Contributed by Russ Coff
Would your students recognize a capability if they saw one? Which of the following examples seem to fit the bill? What would be required?
Contributed by Russ Coff
Most students quickly grasp the concept of game theory–figuring out what your opponent is likely to do helps you decide what you ought to do. As this clip shows, however, failing to understand the real decision choices to be made can lead to deadly, but funny results. In class, after introducing simultaneous vs. sequential games, I show the clip, pausing it just before the 2:11 mark. At this point the poison is in the goblet, and I ask the students who haven’t seen the movie which goblet they think is poisoned. I record answers, and then show the clip (up to anywhere between 4:45 and 5:02). I then ask if they were surprised. I then show the remainder of the clip, and we discuss what mistake Vazinni made. Students see the real payoff matrix as: a) if I (Vazinni) guess wrong, I’m dead; b) If I guess right, then the Dread Pirate Roberts knows it too has incentive to kill me before he dies. I only live if Iocane powder kills instantly. My correct answer can only be not to drink either goblet if I want to live. After watching this video clip and class discussion, students can:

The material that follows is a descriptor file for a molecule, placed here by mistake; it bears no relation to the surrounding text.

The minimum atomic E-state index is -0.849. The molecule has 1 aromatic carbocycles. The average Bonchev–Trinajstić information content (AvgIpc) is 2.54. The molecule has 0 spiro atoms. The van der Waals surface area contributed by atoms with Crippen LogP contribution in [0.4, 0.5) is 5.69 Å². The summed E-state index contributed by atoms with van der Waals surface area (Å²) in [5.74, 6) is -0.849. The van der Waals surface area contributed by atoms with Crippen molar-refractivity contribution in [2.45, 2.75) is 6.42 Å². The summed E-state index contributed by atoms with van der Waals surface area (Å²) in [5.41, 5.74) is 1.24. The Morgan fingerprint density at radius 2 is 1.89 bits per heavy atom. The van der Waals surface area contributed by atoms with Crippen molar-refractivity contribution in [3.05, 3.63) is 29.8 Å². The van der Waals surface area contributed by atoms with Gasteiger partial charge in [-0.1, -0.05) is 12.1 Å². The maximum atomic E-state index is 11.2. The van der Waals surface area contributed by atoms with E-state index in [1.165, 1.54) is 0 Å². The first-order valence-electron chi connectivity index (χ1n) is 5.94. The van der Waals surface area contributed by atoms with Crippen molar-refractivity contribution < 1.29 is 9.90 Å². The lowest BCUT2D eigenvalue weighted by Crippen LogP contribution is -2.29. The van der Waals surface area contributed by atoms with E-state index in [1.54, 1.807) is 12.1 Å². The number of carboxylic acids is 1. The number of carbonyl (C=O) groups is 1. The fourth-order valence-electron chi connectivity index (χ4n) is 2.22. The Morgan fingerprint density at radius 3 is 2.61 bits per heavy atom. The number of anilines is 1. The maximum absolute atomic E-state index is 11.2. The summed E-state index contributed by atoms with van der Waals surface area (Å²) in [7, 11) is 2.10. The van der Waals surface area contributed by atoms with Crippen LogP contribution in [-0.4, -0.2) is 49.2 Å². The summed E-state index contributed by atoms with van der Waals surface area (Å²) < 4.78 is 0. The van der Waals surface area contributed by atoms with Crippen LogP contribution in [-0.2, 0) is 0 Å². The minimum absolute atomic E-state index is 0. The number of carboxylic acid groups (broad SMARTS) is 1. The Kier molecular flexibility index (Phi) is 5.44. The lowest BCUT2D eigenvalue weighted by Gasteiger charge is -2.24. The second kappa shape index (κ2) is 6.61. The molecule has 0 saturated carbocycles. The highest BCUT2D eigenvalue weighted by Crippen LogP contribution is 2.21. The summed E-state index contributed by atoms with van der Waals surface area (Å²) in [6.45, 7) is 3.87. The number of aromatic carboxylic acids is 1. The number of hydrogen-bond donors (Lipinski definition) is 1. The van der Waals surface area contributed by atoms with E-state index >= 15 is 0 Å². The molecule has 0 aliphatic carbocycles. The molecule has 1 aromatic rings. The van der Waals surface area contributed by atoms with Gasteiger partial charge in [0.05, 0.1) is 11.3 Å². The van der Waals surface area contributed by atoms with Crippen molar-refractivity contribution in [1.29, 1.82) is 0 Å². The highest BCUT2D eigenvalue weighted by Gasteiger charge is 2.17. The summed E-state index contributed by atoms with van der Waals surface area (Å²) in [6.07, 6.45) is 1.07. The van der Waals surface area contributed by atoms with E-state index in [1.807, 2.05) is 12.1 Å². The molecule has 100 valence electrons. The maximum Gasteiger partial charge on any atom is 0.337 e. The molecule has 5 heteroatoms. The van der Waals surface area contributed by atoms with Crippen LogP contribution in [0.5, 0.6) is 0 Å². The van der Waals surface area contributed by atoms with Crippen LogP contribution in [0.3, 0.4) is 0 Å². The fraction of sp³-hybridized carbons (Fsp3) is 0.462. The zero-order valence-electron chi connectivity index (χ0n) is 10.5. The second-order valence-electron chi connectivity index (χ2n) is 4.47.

- identify what is a simultaneous decision
- identify the true payoffs in a payoff matrix
- understand the value of changing the game
- never get into a ground war in Asia (okay, just kidding about that one).
Princess Bride fans might also appreciate this clip illustrating non-substitutability…